Some of the most successful people in all professions have admitted to a dark secret: they have at some point in their professional lives felt like they are actually very terrible at their jobs and can’t believe they deserve or all responsibility for all their accomplishments. John Steinbeck, a multi-award-winning author wrote in his diary entry in 1938, ‘I am not a writer. I’ve been fooling myself and other people’. Facebook COO, Sheryl Sandberg has reportedly said, ‘There are still days when I wake up feeling like a fraud’. The host at the 2007 100 Powerful Women in Entertainment Event, platinum-actress Jodie Foster said, ‘I always feel like an impostor like I don’t know what I’m doing or how I end up on award-stages’.
How about you? Have you ever felt like you are not good enough to belong to a particular group/organization? Do you battle with a feeling that you are faking? Do you constantly worry that no matter how much you try/learn/practice, some aspects of your work will always be substandard? Do you feel that your achievements are merely by chance/luck or because your teammates and leaders covered up for you?
Don’t worry, you’re not alone in your thoughts. It is common to human nature, more so in technical or highly specialized fields. In fact, studies show that an estimated 70% of people in the world suffer varying degrees of Imposter Syndrome. This psychological phenomenon is a belief that you are inadequate and a failure, despite tangible evidences that indicate you are skilled and quite successful.
In the world of programming, both senior and junior developers battle with feelings of inadequacy. It is probably even more prevalent in the infotech industry due to its nature of being obsessed with innovation. There’s always a massive amount of hype surrounding the latest technology whether it’s a hot new programming language, a driverless car, etc. In terms of software development, this fixation manifests itself as a burning desire to be the next big thing. We all aspire to be the next Steve Jobs or Elon Musk.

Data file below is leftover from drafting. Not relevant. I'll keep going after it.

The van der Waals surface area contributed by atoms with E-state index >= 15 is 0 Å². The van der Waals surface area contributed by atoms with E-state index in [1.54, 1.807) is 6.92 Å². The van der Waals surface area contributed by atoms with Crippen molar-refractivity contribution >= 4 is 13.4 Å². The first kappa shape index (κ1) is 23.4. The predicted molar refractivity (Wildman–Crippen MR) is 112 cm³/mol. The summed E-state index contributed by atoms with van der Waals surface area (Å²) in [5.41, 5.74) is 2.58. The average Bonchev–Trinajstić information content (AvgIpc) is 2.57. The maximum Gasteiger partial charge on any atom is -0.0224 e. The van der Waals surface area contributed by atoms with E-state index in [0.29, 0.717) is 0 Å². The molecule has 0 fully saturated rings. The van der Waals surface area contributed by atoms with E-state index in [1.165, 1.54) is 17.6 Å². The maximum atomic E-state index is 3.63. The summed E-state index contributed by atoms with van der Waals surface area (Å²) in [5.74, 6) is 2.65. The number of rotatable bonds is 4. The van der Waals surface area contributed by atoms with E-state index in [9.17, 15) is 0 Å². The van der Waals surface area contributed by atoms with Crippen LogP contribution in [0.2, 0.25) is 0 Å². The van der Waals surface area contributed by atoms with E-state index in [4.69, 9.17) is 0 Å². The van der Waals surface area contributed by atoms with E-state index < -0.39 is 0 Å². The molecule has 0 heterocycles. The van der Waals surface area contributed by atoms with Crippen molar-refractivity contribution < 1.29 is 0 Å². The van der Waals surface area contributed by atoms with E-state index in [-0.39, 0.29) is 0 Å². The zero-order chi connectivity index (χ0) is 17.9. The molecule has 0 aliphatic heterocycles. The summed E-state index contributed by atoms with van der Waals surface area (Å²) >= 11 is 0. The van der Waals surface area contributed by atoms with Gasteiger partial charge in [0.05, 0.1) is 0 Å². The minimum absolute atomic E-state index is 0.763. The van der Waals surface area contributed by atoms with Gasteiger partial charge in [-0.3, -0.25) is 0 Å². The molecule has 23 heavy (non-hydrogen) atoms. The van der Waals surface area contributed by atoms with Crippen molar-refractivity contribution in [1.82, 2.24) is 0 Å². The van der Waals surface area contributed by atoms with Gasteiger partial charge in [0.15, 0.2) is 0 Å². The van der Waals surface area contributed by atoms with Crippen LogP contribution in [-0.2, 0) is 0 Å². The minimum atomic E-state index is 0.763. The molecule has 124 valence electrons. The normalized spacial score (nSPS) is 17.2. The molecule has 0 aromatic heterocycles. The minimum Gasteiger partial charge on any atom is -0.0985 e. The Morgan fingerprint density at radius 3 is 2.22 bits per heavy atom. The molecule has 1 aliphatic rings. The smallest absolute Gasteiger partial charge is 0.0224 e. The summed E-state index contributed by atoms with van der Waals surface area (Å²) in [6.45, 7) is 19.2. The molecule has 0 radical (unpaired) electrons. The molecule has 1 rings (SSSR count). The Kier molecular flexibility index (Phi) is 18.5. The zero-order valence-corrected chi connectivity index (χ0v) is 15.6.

Why do programmers experience Imposter Syndrome? There are two main reasons for this: firstly, software development constantly evolves. It is a large field and as its application in diverse sectors keep increasing, new tools, frameworks and programming languages are continually being created. You may begin learning one, before you have a firm understanding of it, another superimposes which you have to learn, and the cycle repeats itself. It is quite easy to get hazed by the fast pace of it all. Secondly, the media always portrays software developers, particularly start-up founders, as super-brilliant geniuses. They make it seem as if programming comes quite easily to these people and you must have a particular level of intelligence before you can ‘qualify’ to be termed a programmer. Also, it might seem like if you haven’t created some awesome code by now, you’ve probably been wasting your time and aren’t cut out to be a programmer. This could be depressing and so you start working even harder, obsess over small details, and underestimate your skills and progress. After a while, you might feel burnt-out, miss out of great opportunities to learn and eventually leave the industry completely and prematurely.
How Do You Handle Imposter Syndrome?
1) Accept it as a normal human emotion and take charge of your life.